A Cadila Healthcare manufacturing plant in Ahmedabad, India, is the recent recipient of an FDA warning letter, largely for microbiological violations. Pankaj Patel, chairman at Cadila parent Zydus Group, was sent the missive on June 21, following a late January inspection of the plant.
FDA inspectors discovered that microbiologists in two instances identified sampling plates as "nil" when in fact each had one colony forming unit. The 1-CFU load is enough to trigger an investigation per company procedures. So the nil findings would have precluded investigations, possibly allowing CFU growth to continue.
In a separate incident, a microbiologist incorrectly reported a microorganism as typical flora. But the FDA inspector found it to be atypical due to its absence from a company reference used in microorganism identification.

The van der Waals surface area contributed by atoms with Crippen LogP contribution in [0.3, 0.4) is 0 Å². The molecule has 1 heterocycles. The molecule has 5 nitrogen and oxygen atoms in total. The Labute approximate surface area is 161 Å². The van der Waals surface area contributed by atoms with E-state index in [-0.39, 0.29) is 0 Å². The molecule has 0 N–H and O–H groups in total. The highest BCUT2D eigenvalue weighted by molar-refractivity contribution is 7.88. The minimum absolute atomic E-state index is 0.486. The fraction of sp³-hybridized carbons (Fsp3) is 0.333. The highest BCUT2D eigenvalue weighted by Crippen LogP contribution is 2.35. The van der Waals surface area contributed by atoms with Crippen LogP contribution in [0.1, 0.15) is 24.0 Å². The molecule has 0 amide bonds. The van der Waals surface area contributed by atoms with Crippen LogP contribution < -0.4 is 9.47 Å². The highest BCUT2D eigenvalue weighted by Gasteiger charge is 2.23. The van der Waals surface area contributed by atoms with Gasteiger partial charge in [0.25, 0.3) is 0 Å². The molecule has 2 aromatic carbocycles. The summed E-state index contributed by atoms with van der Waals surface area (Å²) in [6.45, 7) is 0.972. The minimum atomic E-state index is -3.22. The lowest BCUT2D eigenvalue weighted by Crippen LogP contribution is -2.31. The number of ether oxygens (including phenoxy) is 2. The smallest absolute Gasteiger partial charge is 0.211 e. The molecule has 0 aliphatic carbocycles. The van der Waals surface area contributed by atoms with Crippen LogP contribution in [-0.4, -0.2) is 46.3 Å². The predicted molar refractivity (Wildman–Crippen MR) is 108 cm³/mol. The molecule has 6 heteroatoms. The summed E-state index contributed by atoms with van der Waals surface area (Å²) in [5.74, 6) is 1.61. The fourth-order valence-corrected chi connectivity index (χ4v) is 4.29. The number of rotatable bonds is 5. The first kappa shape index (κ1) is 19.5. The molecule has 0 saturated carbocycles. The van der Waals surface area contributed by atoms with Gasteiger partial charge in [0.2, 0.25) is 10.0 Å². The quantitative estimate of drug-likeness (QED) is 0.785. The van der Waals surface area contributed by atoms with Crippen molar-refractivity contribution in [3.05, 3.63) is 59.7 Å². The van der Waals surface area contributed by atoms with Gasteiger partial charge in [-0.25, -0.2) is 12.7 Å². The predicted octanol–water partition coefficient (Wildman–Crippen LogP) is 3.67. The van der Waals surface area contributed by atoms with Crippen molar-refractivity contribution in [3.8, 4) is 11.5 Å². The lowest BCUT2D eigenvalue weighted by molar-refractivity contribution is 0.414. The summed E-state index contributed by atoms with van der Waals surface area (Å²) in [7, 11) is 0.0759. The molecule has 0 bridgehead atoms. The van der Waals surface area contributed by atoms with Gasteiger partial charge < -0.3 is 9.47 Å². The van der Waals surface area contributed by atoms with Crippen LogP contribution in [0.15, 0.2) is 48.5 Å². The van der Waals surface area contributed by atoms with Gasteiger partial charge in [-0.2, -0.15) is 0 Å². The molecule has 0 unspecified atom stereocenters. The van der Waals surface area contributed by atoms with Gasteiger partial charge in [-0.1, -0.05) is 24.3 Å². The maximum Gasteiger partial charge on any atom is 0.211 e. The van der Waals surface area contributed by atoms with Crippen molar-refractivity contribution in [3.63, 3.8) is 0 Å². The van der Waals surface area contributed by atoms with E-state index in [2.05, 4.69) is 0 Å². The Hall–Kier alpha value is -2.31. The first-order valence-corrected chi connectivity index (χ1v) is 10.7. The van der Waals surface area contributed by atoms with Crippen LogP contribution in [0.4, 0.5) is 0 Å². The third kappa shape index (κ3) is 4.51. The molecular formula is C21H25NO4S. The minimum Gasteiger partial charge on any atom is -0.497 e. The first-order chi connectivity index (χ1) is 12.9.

Cadila responded that it had investigated the incident and retrained the microbiologists. It said also that two microbiologists would observe counts for three months to "rule out any possibility of erroneous reporting." But the FDA considered the plan inadequate and incapable of improving on the current method for reading plates and recording data.
"You are responsible for the accuracy and integrity of the data generated by your firm. We are concerned that trained microbiologists were unable to identify microbial growth on environmental monitoring plates," the letter says. And then the regulator sends the drugmaker back to the drawing board. "Provide a more comprehensive corrective action plan to ensure the integrity of all data used to assess the quality and purity of all drugs manufactured at your facility."
- here's Warning Letter 320-11-015
Special Report: Frightening Phrases: Warning letter language to watch